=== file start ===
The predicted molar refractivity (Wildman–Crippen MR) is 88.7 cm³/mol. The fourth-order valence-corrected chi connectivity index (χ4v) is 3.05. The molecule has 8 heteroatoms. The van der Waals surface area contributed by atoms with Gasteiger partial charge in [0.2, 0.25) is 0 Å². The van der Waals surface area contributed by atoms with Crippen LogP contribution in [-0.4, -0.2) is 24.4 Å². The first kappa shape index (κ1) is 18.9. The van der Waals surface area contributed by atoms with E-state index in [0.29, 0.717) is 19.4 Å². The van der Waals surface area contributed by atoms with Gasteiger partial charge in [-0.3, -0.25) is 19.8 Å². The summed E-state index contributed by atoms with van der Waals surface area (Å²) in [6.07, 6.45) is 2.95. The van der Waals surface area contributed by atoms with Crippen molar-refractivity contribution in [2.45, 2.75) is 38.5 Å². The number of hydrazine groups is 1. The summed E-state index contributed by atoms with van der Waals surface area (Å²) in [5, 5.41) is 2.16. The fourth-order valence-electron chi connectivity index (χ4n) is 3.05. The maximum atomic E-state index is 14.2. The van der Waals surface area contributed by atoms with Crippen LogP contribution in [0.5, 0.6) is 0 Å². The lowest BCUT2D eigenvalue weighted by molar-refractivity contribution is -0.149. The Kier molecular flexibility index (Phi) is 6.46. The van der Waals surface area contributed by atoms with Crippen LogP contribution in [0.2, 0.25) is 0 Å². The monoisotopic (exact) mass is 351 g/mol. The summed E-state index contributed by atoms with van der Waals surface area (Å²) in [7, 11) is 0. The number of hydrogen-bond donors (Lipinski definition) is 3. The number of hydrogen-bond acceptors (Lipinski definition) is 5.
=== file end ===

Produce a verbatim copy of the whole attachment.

The predicted molar refractivity (Wildman–Crippen MR) is 88.7 cm³/mol. The fourth-order valence-corrected chi connectivity index (χ4v) is 3.05. The molecule has 8 heteroatoms. The van der Waals surface area contributed by atoms with Gasteiger partial charge in [0.2, 0.25) is 0 Å². The van der Waals surface area contributed by atoms with Crippen LogP contribution in [-0.4, -0.2) is 24.4 Å². The first kappa shape index (κ1) is 18.9. The van der Waals surface area contributed by atoms with E-state index in [0.29, 0.717) is 19.4 Å². The van der Waals surface area contributed by atoms with Gasteiger partial charge in [-0.3, -0.25) is 19.8 Å². The summed E-state index contributed by atoms with van der Waals surface area (Å²) in [6.07, 6.45) is 2.95. The van der Waals surface area contributed by atoms with Crippen molar-refractivity contribution in [2.45, 2.75) is 38.5 Å². The number of hydrazine groups is 1. The summed E-state index contributed by atoms with van der Waals surface area (Å²) in [5, 5.41) is 2.16. The fourth-order valence-electron chi connectivity index (χ4n) is 3.05. The maximum atomic E-state index is 14.2. The van der Waals surface area contributed by atoms with Crippen LogP contribution in [0.5, 0.6) is 0 Å². The lowest BCUT2D eigenvalue weighted by molar-refractivity contribution is -0.149. The Kier molecular flexibility index (Phi) is 6.46. The van der Waals surface area contributed by atoms with Crippen LogP contribution in [0.2, 0.25) is 0 Å². The monoisotopic (exact) mass is 351 g/mol. The summed E-state index contributed by atoms with van der Waals surface area (Å²) in [7, 11) is 0. The number of hydrogen-bond donors (Lipinski definition) is 3. The number of hydrogen-bond acceptors (Lipinski definition) is 5.